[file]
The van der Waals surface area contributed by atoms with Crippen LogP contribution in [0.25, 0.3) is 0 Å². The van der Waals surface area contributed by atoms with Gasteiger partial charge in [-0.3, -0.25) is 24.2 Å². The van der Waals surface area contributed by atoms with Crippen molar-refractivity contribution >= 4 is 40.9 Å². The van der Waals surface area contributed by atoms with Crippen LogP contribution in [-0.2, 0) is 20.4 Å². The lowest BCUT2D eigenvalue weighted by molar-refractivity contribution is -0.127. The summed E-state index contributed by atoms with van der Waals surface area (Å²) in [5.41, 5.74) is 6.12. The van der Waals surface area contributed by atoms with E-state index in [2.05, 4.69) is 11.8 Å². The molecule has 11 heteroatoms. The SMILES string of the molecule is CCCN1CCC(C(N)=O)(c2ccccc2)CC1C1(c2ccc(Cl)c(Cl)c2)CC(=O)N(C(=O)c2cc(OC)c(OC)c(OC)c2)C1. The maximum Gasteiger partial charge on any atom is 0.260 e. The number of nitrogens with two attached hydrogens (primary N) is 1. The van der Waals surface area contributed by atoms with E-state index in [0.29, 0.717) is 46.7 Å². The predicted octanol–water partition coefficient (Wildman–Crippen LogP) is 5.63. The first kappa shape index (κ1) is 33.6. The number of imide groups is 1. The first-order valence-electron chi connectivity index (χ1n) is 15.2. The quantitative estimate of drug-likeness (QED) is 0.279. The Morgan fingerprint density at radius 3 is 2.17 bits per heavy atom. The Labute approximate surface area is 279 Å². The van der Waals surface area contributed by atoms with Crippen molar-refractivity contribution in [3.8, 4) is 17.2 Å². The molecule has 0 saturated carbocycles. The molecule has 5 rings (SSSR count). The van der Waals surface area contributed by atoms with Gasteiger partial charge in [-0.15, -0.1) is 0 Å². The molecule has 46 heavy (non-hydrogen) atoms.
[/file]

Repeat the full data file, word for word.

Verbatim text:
The van der Waals surface area contributed by atoms with Crippen LogP contribution in [0.25, 0.3) is 0 Å². The van der Waals surface area contributed by atoms with Gasteiger partial charge in [-0.3, -0.25) is 24.2 Å². The van der Waals surface area contributed by atoms with Crippen molar-refractivity contribution >= 4 is 40.9 Å². The van der Waals surface area contributed by atoms with Crippen LogP contribution in [-0.2, 0) is 20.4 Å². The lowest BCUT2D eigenvalue weighted by molar-refractivity contribution is -0.127. The summed E-state index contributed by atoms with van der Waals surface area (Å²) in [5.41, 5.74) is 6.12. The van der Waals surface area contributed by atoms with E-state index in [2.05, 4.69) is 11.8 Å². The molecule has 11 heteroatoms. The SMILES string of the molecule is CCCN1CCC(C(N)=O)(c2ccccc2)CC1C1(c2ccc(Cl)c(Cl)c2)CC(=O)N(C(=O)c2cc(OC)c(OC)c(OC)c2)C1. The maximum Gasteiger partial charge on any atom is 0.260 e. The number of nitrogens with two attached hydrogens (primary N) is 1. The van der Waals surface area contributed by atoms with E-state index in [0.29, 0.717) is 46.7 Å². The predicted octanol–water partition coefficient (Wildman–Crippen LogP) is 5.63. The first kappa shape index (κ1) is 33.6. The number of imide groups is 1. The first-order valence-electron chi connectivity index (χ1n) is 15.2. The quantitative estimate of drug-likeness (QED) is 0.279. The Morgan fingerprint density at radius 3 is 2.17 bits per heavy atom. The Labute approximate surface area is 279 Å². The van der Waals surface area contributed by atoms with Crippen molar-refractivity contribution in [3.8, 4) is 17.2 Å². The molecule has 0 saturated carbocycles. The molecule has 5 rings (SSSR count). The van der Waals surface area contributed by atoms with Gasteiger partial charge in [-0.15, -0.1) is 0 Å². The molecule has 46 heavy (non-hydrogen) atoms.